NEWS
March 22, 2013 | BY JOHN F. MORRISON, Daily News Staff Writer morrisj@phillynews.com, 215-854-5573
NOT MANY PEOPLE can go shopping and emerge from the store with a cart full of goods having either spent only a few cents or with the store actually owing them money. Marge McDermott could. At least, that was the story she told. She was a fanatic coupon-clipper, and by the time she finished delivering her coupons to the cashiers, her bill was negligible, or nonexistent. And Marge loved it. She enjoyed shopping so much that she was at two stores in Port Richmond the day before she died Saturday at age 92. She lived in Fishtown.
NEWS
June 28, 1997 | by Frank Dougherty, Daily News Staff Writer
In Philadelphia, it's been demonstrated that you can take the boy out a River Ward, but you can't take the River Ward out of the boy, no matter what his biological age. Which is why River Ward Doco - now Doco of the Daily News - was assigned this story. Three of Philadelphia's most colorful River Wards are linked like sausages, better known as Fishtown, Port Richmond and Kensington. Each has its own personality, but they're more alike than not, because their rowhouse character was shaped by the early industrialization, when Philadelphia was the workshop to the world.
NEWS
December 12, 2013 | BY REGINA MEDINA, Daily News Staff Writer medinar@phillynews.com, 215-854-5985
LUCCA ORETO was palling around with his stepdad in the snow yesterday afternoon behind the Philadelphia Museum of Art when he pointed to an almost-black puddle in the road. "That's not ice! That's not ice!" the sixth-grader repeated to Joe Silvasy. Then Lucca promptly stuck his leg in the slushy goo to prove he was right. Laughs and guffaws ensued for Lucca and his family, all formerly of Tampa, Fla., and now residents of Fishtown. Lucca and his family, mom Kristel Oreto and sister Angel, had been sledding down the hill behind the museum because the district canceled school, including the kids' classes at Adaire Elementary School in Fishtown.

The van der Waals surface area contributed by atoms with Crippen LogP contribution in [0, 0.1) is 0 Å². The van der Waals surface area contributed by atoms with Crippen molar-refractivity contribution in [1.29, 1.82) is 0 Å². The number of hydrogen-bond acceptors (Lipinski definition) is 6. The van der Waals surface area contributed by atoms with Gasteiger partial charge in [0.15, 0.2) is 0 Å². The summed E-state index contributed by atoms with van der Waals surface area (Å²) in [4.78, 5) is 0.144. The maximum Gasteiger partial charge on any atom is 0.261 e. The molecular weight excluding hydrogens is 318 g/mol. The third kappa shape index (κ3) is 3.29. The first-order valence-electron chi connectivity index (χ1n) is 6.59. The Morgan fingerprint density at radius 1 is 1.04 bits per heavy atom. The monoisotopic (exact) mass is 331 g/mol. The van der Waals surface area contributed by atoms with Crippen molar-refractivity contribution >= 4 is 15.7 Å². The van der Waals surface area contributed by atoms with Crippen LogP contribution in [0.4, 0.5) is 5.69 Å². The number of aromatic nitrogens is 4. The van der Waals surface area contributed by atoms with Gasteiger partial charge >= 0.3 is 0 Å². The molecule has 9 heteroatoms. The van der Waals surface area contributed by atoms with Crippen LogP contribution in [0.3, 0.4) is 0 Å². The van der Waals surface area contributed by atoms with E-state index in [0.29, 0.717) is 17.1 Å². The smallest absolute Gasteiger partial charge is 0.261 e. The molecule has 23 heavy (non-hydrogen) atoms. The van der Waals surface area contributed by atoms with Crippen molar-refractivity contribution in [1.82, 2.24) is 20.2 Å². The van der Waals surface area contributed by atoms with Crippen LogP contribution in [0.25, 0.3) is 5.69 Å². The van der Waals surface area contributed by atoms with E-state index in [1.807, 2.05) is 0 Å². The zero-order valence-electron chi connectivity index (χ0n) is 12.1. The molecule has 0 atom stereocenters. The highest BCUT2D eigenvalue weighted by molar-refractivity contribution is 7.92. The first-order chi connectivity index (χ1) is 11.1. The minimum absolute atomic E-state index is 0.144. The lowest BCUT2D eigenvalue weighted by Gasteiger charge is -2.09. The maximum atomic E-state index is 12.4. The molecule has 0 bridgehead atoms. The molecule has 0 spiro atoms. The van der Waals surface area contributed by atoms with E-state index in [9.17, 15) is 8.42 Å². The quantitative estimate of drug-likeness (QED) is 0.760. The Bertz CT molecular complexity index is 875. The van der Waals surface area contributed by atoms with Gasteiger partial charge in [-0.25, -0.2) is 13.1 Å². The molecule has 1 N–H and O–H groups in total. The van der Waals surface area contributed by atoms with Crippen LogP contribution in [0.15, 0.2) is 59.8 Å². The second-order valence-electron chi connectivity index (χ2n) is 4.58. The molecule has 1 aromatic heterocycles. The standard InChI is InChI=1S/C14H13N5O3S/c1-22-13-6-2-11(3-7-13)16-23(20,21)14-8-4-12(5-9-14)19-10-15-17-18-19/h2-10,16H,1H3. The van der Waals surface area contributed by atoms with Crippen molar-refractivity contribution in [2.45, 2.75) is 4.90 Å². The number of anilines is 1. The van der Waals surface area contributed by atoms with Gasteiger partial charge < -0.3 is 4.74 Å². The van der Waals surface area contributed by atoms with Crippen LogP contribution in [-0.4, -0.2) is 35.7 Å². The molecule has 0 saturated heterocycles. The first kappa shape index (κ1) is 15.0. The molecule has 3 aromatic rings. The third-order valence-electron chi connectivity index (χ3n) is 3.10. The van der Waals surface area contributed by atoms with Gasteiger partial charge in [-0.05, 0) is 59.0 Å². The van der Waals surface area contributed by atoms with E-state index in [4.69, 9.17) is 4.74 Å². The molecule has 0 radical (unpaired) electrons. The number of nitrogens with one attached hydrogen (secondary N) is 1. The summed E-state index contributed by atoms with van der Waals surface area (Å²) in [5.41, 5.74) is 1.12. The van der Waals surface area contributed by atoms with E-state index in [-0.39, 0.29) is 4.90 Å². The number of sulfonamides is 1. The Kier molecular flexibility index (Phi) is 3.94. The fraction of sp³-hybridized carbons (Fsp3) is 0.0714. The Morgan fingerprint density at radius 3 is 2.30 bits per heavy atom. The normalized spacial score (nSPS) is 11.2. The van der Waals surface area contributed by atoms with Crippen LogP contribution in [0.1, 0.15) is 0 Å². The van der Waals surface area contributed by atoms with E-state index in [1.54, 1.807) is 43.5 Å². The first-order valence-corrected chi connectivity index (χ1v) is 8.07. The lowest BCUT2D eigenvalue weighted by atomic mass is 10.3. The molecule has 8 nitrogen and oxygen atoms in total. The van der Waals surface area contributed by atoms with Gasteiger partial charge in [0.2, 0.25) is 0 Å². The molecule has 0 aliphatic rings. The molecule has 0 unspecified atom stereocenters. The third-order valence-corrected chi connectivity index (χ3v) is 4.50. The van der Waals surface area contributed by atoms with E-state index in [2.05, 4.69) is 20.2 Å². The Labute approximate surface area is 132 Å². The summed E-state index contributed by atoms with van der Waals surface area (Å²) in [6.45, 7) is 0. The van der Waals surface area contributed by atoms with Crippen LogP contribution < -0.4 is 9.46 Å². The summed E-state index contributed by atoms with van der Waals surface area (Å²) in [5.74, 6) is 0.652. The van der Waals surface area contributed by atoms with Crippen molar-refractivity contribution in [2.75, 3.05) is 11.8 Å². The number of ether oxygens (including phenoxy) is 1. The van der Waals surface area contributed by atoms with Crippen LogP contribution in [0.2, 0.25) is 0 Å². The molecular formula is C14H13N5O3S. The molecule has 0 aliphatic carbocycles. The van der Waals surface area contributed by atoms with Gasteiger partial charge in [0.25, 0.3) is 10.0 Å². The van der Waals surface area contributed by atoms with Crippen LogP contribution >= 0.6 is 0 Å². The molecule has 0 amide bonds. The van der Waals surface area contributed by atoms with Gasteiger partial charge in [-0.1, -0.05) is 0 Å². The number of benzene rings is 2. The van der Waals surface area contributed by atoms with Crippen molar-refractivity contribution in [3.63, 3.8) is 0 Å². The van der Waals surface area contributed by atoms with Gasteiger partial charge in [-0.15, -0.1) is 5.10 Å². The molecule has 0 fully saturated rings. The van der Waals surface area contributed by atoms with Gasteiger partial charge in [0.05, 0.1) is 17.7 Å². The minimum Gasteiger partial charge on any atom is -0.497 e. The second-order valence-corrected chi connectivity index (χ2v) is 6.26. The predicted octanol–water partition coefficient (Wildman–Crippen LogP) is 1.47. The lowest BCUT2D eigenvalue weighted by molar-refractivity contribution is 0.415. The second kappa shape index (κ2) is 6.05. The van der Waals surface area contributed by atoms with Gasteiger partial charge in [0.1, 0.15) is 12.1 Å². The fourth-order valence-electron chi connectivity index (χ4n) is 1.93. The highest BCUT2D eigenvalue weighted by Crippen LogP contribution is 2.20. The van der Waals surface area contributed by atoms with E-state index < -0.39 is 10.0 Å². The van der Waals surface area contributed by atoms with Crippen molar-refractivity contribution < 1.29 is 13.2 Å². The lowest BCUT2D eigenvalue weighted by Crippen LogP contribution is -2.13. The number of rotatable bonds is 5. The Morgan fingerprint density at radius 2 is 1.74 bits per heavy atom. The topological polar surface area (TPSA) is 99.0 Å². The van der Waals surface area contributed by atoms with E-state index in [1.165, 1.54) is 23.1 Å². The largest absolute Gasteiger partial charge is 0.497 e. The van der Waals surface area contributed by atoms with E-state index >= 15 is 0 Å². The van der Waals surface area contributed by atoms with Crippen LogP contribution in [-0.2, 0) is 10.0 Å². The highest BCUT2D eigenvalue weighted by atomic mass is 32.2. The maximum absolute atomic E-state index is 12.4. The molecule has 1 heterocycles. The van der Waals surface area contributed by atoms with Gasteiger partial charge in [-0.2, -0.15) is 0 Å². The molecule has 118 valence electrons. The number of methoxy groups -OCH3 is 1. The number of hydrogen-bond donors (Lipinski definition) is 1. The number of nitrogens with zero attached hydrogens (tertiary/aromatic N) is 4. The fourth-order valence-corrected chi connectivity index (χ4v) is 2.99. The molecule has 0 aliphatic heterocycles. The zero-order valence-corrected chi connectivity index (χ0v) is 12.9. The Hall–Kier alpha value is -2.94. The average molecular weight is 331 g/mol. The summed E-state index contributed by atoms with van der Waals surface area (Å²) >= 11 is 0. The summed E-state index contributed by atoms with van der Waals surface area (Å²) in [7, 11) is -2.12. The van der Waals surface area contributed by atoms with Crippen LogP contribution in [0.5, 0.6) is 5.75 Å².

NEWS
April 25, 2012
A deeply offensive comparison I found the commentary "Film's dystopia rings familiar" (Friday) deeply offensive. To compare President Obama's administration, which is trying to bring better health care to all of our citizens and to prevent banks from using our savings in very risky financial deals, to a regime that requires children to kill each other is beyond the pale. It is on the same level as those who have called Obama a Hitler. The author seems to have a searing personal hatred for Obama, not a reasoned argument against his policies.
NEWS
October 25, 1994 | BY DENISE RAJAUSKI
I read the Guest Opinion of Carol Dahlgren with interest, expecting an article on racist realities. I instead read a diatribe about the white race. No intelligent person can say the world's racism can be blamed on whites alone. Dahlgren gives an example of bigotry herself. She states, "Fact is, most white people are prejudiced and don't even know it, or more correctly, won't face it. " She's judging me by my color and, fact is, won't face her own prejudices. She writes of callous Fishtown whites who did nothing to prevent a racial attack.